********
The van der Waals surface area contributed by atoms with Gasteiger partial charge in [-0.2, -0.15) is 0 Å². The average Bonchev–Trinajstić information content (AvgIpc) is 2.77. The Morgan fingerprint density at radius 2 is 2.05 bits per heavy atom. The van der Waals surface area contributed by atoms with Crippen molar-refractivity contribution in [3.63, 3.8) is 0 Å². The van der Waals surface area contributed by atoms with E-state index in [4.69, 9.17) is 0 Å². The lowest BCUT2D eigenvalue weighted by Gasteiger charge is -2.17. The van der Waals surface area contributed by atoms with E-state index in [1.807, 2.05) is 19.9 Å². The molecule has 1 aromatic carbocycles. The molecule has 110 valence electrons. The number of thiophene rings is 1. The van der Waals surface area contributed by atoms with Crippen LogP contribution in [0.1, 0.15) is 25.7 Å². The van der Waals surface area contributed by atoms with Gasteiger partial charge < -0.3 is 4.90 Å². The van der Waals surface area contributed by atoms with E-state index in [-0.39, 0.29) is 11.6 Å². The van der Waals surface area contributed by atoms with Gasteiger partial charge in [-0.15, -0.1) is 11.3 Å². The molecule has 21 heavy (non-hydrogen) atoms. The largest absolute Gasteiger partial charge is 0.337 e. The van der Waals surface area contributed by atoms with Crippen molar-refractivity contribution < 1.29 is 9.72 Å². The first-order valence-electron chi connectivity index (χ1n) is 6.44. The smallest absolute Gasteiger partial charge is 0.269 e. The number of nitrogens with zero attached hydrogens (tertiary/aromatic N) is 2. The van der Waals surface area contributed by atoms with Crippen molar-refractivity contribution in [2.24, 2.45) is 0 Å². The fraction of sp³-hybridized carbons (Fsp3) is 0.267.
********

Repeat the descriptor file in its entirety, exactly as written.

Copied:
The van der Waals surface area contributed by atoms with Gasteiger partial charge in [-0.2, -0.15) is 0 Å². The average Bonchev–Trinajstić information content (AvgIpc) is 2.77. The Morgan fingerprint density at radius 2 is 2.05 bits per heavy atom. The van der Waals surface area contributed by atoms with Crippen molar-refractivity contribution in [3.63, 3.8) is 0 Å². The van der Waals surface area contributed by atoms with E-state index in [4.69, 9.17) is 0 Å². The lowest BCUT2D eigenvalue weighted by Gasteiger charge is -2.17. The van der Waals surface area contributed by atoms with E-state index in [1.807, 2.05) is 19.9 Å². The molecule has 1 aromatic carbocycles. The molecule has 110 valence electrons. The number of thiophene rings is 1. The van der Waals surface area contributed by atoms with Crippen LogP contribution in [0.1, 0.15) is 25.7 Å². The van der Waals surface area contributed by atoms with Gasteiger partial charge < -0.3 is 4.90 Å². The van der Waals surface area contributed by atoms with E-state index in [-0.39, 0.29) is 11.6 Å². The van der Waals surface area contributed by atoms with Gasteiger partial charge in [-0.15, -0.1) is 11.3 Å². The molecule has 21 heavy (non-hydrogen) atoms. The largest absolute Gasteiger partial charge is 0.337 e. The van der Waals surface area contributed by atoms with Crippen molar-refractivity contribution < 1.29 is 9.72 Å². The first-order valence-electron chi connectivity index (χ1n) is 6.44. The smallest absolute Gasteiger partial charge is 0.269 e. The number of nitrogens with zero attached hydrogens (tertiary/aromatic N) is 2. The van der Waals surface area contributed by atoms with Crippen molar-refractivity contribution in [2.24, 2.45) is 0 Å². The fraction of sp³-hybridized carbons (Fsp3) is 0.267.